It’s a bit of a milestone, doing all this. I can only very faintly remember the kitchen we had before, at the old house. It had a sliding door from the dining area. Erm, that’s it. I’ve lived with the current brown cupboards, brown tiles, freezing cold green tiled floor for so long, it’s going to feel very strange living in something different. This morning, I took photos from the kitchen doorway. I’ve never taken many photos of the inside of the house, itself,* so when things do change I rarely have a proper record of them. If you want to see what our house looked like over the years, you have to look in the backgrounds and the corners. So, I took photos from the kitchen doorway, and I’m going to keep taking them next week as the old kitchen is pulled apart and the new one is built.

The mother didn’t get the point. “I don’t want you taking pictures of it and showing everybody when it’s a mess,” she said. “Wait until the new one is finished, then you can take pictures of it.” I will do. But I want pictures of it how it is now, too, because I don’t want to remember something that’s new and novel. I want to remember something that’s old, faded, and comfortable.

* except for, once, the big green Victorian mirrored ball, round, not tiled, that hangs in a corner of the dining room.

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Books I definitely can’t afford to read

In which FP sees a book he’d like, though


Never mind about all the books I’ve written about here, in the past, that I’ve never managed to finish reading. Now I want books I can’t even afford to read: the facsimile edition of the Knights Templar trial documents.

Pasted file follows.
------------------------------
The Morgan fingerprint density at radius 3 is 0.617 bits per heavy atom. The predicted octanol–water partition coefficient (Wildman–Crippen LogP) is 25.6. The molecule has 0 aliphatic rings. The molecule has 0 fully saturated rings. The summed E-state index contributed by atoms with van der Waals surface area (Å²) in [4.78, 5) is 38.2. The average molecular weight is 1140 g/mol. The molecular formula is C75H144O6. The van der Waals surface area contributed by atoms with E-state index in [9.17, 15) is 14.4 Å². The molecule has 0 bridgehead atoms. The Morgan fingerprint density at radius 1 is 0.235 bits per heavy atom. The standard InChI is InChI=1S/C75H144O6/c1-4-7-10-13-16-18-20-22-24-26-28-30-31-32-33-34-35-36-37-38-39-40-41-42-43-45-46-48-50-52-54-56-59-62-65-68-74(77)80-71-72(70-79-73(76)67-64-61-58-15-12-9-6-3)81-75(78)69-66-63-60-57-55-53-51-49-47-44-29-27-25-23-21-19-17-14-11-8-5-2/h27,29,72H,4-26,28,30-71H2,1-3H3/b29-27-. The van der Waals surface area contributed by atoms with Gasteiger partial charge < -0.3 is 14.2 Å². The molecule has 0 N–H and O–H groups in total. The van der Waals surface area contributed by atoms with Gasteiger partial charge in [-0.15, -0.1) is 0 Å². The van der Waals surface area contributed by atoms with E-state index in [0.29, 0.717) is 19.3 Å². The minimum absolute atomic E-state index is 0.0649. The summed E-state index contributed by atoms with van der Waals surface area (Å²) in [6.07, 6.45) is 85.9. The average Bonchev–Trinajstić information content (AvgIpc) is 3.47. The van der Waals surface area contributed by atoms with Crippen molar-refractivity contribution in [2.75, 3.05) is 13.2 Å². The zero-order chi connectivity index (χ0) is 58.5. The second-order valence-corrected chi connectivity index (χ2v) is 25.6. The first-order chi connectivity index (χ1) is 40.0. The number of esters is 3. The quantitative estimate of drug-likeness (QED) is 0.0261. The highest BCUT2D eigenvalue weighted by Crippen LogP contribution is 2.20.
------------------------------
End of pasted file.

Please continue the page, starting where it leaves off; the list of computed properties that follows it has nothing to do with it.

Going by what facsimile editions are normally like, at any rate, I’d also need new bookshelves to support the thing. As I don’t have £4000 to spare, though, it’s not a problem.* It’s slightly disappointing, too, that this would never have been headline news without Dan bloody Brown. Oh, well, maybe one day newsreaders will be interested in medieval history for its own sake. Stranger things have happened.

* although I do need new bookshelves, because I have nowhere near enough space for the books I have.

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Ovines

In which we become scared of fields


“That’s two hours of my life that I’ll never get back,” said one of the women in front of us, as we left the cinema.* I thought she was being slightly unfair. The film had only been 87 minutes long, after all.

Besides, I’d rather liked it. We’d been to see Black Sheep; it was, like me, rather silly; but played very straight all the way through, which is always the best sort of silliness. The implausible B-movie science was glossed over, and the actors put on their Most Serious Faces as they fought to defend themselves against mutant killer zombie sheep.** Some of the characters were caricatures, and some of the foreshadowing was very obvious indeed, but sometimes, in this film, that’s the sort of thing you want to happen.***

One thing did puzzle me: why, when all the sheep in all the fields started to become blood-crazed man-eating carnivores, did noone really seem very surprised? Now, for the hero, it’s explained: he suffers from a fear that one day sheep will do exactly that. But all the other characters also behave as if it’s a normal, everyday crisis, something they’ve been expecting all along. Maybe everyone in New Zealand is like that. Maybe everywhere though the islands, at the back of people’s minds, is the thought: one day, the sheep will start fighting back.

* “We” being, of course, me and Mystery Filmgoer as usual.

** These were Modern Biological Zombies – not dead, just rather ill; which does make them rather easier to despatch, with none of this “you must remove the head or destroy the brain” trickiness.

*** When you see a big, round, deep hole, with a sign next to it that says: “Warning: Offal Pit”, you know what’s going to happen later on.